From Poetry Wiki
Korean poetry is poetry performed or written in the Korean language or by Korean people. Traditional Korean poetry is often sung in performance. Until the 20th century, much of Korean poetry was written in Hanja in classical Chinese.
Korean scholars were writing poetry in the classical Chinese style as early as the 4th century, with roots in Chinese quatrains. A famous surviving example dates to 17 BC, King Yuri's Song of Yellow Birds. Most Korean poetry followed the style of T'ang lyric poetry such as the shi poetry form.
Sijo, Korea's favorite poetic genre, is often traced to Confucian monks of the 11th century, but its roots, too, are in those earlier forms. The earliest surviving poem of the sijo genre is from the 14th century. Its greatest flowering occurred in the 16th and 17th centuries under the Joseon Dynasty.
Hyangga poetry was written in Korean using Chinese characters (usually in the idu system) and is characteristic of the Silla period. It is one of the first uniquely Korean forms of literature. The Samguk Yusa contains 14 poems that have been preserved to the present day. Eleven poems from the later Goryeo Dynasty gyeonyeonjin, characterized by the same style, have also been preserved.
Hyangga are characterized by a number of formal rules. The poems may consist of four, eight or ten lines. The ten-line poems are the most developed, structured into three sections with four, four, and two lines respectively. Many of the ten-line poems were written by Buddhist monks.
The Goryeo period was marked by a growing use of Chinese characters. Hyangga largely disappeared as a form of Korean literature, and "Goryeo songs" (Goryeo gayo) became more popular. Most of the Goryeo songs were transmitted orally and many survived into the Joseon period, when some of them were written down using hangul.
The poetic form of the Goryeo songs is known as byeolgok. There are two distinct forms: dallyeonche (단련체) and yeonjanche (연잔체). The former is a short form, whereas the latter is a more extended form. The Goryeo songs are characterized by their lack of clear form, and by their increased length. Most are direct in their nature, and cover aspects of common life.
With the rise of Joseon nationalism (starting in 1392), three-line poetry, called sijo, became more popular and reached its apex in the late 18th century. Sijo is a modern term for what was then called dan-ga (literally, "short song").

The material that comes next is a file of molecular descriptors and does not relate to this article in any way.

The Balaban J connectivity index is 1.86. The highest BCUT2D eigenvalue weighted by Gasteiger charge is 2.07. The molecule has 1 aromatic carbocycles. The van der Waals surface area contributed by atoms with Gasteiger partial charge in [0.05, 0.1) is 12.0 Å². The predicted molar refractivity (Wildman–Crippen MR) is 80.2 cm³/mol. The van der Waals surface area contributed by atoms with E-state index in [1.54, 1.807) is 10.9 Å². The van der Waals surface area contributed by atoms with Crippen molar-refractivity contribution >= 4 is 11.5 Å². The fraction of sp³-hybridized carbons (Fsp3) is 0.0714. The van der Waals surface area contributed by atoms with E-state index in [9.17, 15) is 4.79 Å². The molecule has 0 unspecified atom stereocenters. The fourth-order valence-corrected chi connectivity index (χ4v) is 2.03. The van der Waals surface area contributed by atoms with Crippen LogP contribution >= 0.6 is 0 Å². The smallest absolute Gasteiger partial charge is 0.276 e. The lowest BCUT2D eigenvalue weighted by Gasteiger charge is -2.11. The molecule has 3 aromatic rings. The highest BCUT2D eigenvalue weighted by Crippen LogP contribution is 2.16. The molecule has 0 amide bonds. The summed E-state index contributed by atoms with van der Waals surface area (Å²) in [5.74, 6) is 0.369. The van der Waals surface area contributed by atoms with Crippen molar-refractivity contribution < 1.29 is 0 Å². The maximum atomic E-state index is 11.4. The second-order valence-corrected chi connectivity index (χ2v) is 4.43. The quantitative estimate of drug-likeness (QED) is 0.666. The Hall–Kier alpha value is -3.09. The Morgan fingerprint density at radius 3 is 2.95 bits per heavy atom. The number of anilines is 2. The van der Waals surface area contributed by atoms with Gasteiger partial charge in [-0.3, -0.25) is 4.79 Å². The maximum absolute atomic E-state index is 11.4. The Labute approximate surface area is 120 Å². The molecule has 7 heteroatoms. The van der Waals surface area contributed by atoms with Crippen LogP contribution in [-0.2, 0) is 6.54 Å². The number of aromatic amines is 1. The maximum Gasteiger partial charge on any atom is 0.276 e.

The sijo having a strong foundation in nature in a short profound structure. Bucolic, metaphysical and astronomical themes are often explored. The lines average 14-16 syllables, for a total of 44-46. There is a pause in the middle of each line, so in English they are sometimes printed in six lines instead of three. Most poets follow these guidelines very closely although there are longer examples. The most famous example is possibly this piece by Yun Seondo:
- You ask how many friends I have? Water and stone, bamboo and pine.
- The moon rising over the eastern hill is a joyful comrade.
- Besides these five companions, what other pleasure should I ask?
Yun Seondo (1587-1671) also wrote a famous collection of forty sijo of the changing seasons through the eyes of a fisherman.
Either narrative or thematic, this lyric verse introduces a situation or problem in line 1, development (called a turn) in line 2, and a strong conclusion beginning with a surprise (a twist) in line 3, which resolves tensions or questions raised by the other lines and provides a memorable ending.
Sijo is, first and foremost, a song. This lyric pattern gained popularity in royal courts amongst the yangban as a vehicle for religious or philosophical expression, but a parallel tradition arose among the commoners. Sijo were sung or chanted with musical accompaniment, and this tradition survives. The word originally referred only to the music, but it has come to be identified with the lyrics.
Gasa is a form of verse, although its content can include more than the expression of individual sentiment, such as moral admonitions. Gasa is a simple form of verse, with twinned feet of three or four syllables each. Some regard gasa a form of essay. Common themes in gasa were nature, the virtues of gentlemen, or love between man and woman.
The form had first emerged during the Goryeo period., and was popular during the Joseon Dynasty. They were commonly sung, and were popular among yangban women. Jeong Cheol, a poet of the 16th century, is regarded as having perfected the form, which consisted of parallel lines, each broken into two four-syllable units.
There were attempts at introducing imagist and modern poetry methods particularly in translations of early American moderns such as Ezra Pound and T. S. Eliot in the early 20th century. In the early Republic period (starting in 1953 after the Korean War), patriotic works were very successful.